Giving Without Regrets
Many donors don't ask for information from organizations to which they give. That can result in regrets and anger later on. Save the whales. Feed the hungry. Build a new museum. No matter the time of year, it seems like mailboxes overflow with fundraising appeals or phone calls pour in from solicitors. All can leave a potential donor dizzy with decision. In fact some are tempted to give first and ask questions later. But not all charities are created equal.
"The vast majority of donors don't ask for information from an organization to which they give. That can result in regret,"says Bennett M. Weiner, Vice President & Director Philanthropic Advisory Service for the Council of Better Business Bureaus (CBBB). "When you buy a product or service and it is less than satisfactory, you know it and can work to redress it. When you make a charitable gift in the dark, you may have unknowingly supported an organization that is not well run."
According to a survey by the Fidelity Investments Charitable Gift Fund, only two thirds of donors always or sometimes conduct research on a charity before making a donation. Worse, only one third said they follow up with the organization to see if their gift is being used effectively.
How to separate the treasure from the trash? Follow these recommendations:
1. Know your charity Charities have an obligation to provide detailed information to interested donors. As of June 8, 1999, Internal Revenue Service regulations provide the public with greater access to IRS Form 990. This is the financial form that most charitable organizations are required to file annually. The new rules require charities to provide copies on request to anyone who asks. Prospective donors are also entitled to the nonprofit's most recent tax returns at no charge beyond copying costs and postage. Guidestar a searchable database of more than 640,000 U.S. nonprofits, even posts Forms 990 for many private foundations and public charities.
An annual report can be one of the best ways to learn about a nonprofit. If a charity does not provide you with the information you request, you may want to think twice about making a donation.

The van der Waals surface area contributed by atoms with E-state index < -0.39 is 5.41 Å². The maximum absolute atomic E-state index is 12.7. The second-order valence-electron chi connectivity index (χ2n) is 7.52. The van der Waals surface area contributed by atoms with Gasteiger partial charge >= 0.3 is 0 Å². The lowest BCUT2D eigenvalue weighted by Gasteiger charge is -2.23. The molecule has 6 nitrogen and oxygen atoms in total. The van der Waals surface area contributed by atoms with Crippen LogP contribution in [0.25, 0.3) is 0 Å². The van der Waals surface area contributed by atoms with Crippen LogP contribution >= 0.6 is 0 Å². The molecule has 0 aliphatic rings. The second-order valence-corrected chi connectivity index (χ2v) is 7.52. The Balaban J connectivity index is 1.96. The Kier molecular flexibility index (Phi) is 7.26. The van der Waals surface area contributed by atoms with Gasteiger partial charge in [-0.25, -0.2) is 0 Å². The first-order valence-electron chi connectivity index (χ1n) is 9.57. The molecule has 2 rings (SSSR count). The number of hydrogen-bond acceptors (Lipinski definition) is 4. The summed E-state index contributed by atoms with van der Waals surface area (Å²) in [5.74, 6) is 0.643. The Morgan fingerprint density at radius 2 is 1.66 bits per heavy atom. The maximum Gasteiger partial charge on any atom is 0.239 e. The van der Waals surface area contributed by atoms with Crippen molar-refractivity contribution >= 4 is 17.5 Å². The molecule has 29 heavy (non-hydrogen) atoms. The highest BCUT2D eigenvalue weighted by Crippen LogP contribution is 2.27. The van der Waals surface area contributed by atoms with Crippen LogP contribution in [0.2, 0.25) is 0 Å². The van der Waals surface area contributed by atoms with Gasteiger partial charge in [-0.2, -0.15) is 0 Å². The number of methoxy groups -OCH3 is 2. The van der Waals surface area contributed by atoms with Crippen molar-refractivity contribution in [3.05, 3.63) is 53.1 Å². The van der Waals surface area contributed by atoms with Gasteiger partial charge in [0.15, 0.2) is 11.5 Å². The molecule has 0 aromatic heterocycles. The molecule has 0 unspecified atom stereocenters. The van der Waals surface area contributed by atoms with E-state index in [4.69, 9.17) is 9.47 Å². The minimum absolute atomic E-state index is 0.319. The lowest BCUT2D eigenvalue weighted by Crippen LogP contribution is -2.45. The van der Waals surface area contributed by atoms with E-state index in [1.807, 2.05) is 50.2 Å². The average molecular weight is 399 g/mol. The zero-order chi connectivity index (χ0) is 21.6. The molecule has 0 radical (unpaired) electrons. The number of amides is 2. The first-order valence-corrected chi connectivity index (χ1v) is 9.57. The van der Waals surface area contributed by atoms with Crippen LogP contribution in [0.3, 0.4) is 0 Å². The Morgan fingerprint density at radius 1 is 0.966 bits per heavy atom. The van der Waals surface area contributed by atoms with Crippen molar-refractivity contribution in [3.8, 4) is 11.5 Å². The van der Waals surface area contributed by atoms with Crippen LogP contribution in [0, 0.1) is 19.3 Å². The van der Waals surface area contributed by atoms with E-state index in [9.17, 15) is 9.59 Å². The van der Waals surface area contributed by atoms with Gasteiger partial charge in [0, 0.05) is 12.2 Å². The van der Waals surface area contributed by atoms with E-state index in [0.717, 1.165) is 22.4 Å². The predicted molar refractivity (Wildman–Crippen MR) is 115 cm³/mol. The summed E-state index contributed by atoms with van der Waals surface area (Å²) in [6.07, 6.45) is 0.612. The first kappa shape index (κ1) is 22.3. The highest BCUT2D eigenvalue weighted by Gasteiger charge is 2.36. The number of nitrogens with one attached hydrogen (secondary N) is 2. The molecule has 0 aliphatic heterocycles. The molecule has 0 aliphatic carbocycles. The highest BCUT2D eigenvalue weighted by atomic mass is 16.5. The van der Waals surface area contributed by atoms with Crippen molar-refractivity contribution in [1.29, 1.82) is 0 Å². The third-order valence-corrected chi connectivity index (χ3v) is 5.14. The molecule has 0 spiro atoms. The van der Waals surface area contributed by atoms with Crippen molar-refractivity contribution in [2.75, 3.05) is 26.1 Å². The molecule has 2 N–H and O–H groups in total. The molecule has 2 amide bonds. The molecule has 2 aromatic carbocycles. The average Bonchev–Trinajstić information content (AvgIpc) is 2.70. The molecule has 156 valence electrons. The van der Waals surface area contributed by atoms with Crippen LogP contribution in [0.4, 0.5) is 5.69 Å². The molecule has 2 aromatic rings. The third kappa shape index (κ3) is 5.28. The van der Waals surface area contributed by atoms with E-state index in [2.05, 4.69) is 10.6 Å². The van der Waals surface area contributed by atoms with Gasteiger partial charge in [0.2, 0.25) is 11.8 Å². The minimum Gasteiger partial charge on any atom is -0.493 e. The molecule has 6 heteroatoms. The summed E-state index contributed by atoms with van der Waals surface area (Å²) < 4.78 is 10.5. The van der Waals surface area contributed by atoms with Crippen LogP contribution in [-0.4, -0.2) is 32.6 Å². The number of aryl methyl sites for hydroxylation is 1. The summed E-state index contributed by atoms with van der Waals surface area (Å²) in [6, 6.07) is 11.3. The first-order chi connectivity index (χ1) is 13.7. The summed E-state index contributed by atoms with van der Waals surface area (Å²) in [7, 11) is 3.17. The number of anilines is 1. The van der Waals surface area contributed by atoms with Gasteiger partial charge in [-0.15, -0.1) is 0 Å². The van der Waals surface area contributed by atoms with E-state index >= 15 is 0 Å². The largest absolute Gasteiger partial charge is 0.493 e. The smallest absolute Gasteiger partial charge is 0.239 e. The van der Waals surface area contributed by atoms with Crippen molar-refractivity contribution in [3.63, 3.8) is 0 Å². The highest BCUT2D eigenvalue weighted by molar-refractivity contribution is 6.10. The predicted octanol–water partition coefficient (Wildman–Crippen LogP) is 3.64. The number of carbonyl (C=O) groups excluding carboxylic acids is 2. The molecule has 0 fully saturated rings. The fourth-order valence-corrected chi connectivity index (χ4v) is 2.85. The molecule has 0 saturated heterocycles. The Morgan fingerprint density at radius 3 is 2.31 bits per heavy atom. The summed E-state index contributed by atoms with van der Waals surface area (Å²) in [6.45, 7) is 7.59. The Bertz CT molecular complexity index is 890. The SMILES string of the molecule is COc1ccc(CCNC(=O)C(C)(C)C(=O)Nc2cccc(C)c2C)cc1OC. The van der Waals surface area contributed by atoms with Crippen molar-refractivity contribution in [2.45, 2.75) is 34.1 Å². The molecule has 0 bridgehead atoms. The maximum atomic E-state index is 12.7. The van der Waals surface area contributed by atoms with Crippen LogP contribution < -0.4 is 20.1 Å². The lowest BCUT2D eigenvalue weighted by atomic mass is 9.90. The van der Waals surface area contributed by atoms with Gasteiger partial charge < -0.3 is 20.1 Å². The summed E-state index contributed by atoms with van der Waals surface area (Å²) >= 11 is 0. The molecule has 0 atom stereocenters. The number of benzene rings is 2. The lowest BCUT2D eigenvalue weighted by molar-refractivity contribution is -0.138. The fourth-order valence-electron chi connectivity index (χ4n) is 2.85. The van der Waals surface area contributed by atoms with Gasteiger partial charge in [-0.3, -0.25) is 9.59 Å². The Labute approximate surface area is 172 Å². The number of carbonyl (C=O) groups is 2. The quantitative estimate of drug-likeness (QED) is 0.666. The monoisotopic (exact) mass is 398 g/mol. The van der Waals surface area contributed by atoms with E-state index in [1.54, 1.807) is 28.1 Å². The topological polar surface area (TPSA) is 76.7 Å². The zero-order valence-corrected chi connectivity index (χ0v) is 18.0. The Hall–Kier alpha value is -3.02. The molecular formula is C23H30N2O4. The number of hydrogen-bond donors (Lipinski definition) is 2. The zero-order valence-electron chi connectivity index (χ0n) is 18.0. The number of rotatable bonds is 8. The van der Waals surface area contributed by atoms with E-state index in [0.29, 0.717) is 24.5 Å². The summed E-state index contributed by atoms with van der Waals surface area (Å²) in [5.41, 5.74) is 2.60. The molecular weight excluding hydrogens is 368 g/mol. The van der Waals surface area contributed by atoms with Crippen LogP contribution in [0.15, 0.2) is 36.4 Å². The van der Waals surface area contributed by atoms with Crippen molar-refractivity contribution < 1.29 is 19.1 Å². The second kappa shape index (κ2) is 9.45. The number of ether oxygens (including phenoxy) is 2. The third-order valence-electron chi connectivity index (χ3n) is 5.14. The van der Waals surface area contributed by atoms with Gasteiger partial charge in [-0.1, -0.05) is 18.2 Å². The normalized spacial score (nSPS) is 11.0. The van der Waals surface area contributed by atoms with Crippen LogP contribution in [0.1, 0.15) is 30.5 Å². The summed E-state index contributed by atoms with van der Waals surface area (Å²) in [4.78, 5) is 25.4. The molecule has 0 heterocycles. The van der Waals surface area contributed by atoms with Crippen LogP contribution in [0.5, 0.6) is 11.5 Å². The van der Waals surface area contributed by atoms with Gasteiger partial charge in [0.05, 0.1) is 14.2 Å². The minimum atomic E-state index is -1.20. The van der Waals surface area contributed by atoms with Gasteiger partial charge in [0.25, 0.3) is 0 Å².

2. Follow the money trail Now comes the hard part: making sense of those financial forms. An important finding should be how much of your donation goes for general administration and fundraising expenses and how much is left for the program services you want to support. The CBBB recommends that at least 50 percent of total income should be spent on programs and total fundraising costs should not exceed 35 percent of total contributions.
3. Retain your privacy Con artists are pros at getting unsuspecting folks to release all sorts of personal information over the telephone. Never give your credit card number, bank account numbers or any other personal information to an unknown charity solicitor. Only after confirming that the caller is a reputable organization and you are ready to make your donation should you give your gift by credit card or check (cash is another no-no) so you will have a record for tax purposes.
4. Look for substance Appeals should clearly identify the charity's programs. Be cautious of those that are long on need but short on specific actions. How many dollars are spent on medical research grants or the how many acres of land did it protect? Say a group's aim is fight a particular disease. Does the organization fund research to test treatments or find a cure, conduct public awareness campaigns or provide services to patients and their families? Do you support both the group's ends and its means?
5. Let your state help A nonprofit may have filed with the IRS, but that doesn't mean the agency condones or monitors non-profits. A Form 990 only proves compliance with federal tax issues. Currently, more than 40 states require that charities register if they are soliciting within that state. These agencies or departments usually fall under the authority of the State Attorney General's Office. For instance, in Pennsylvania nonprofits must register with the Bureau of Charitable Registrations.
6. Watch dogs bark loudest Several private organizations monitor charities to determine if they meet voluntary standards or guidelines beyond what the law requires. These groups such as the CBBB, National Charities Information Bureau or American Institute of Philanthropy publish detailed evaluations of national charities outlining which do and do not meet their respective group's standards for philanthropy.
Adapted from an article for Community Foundations of America, copyright 2002.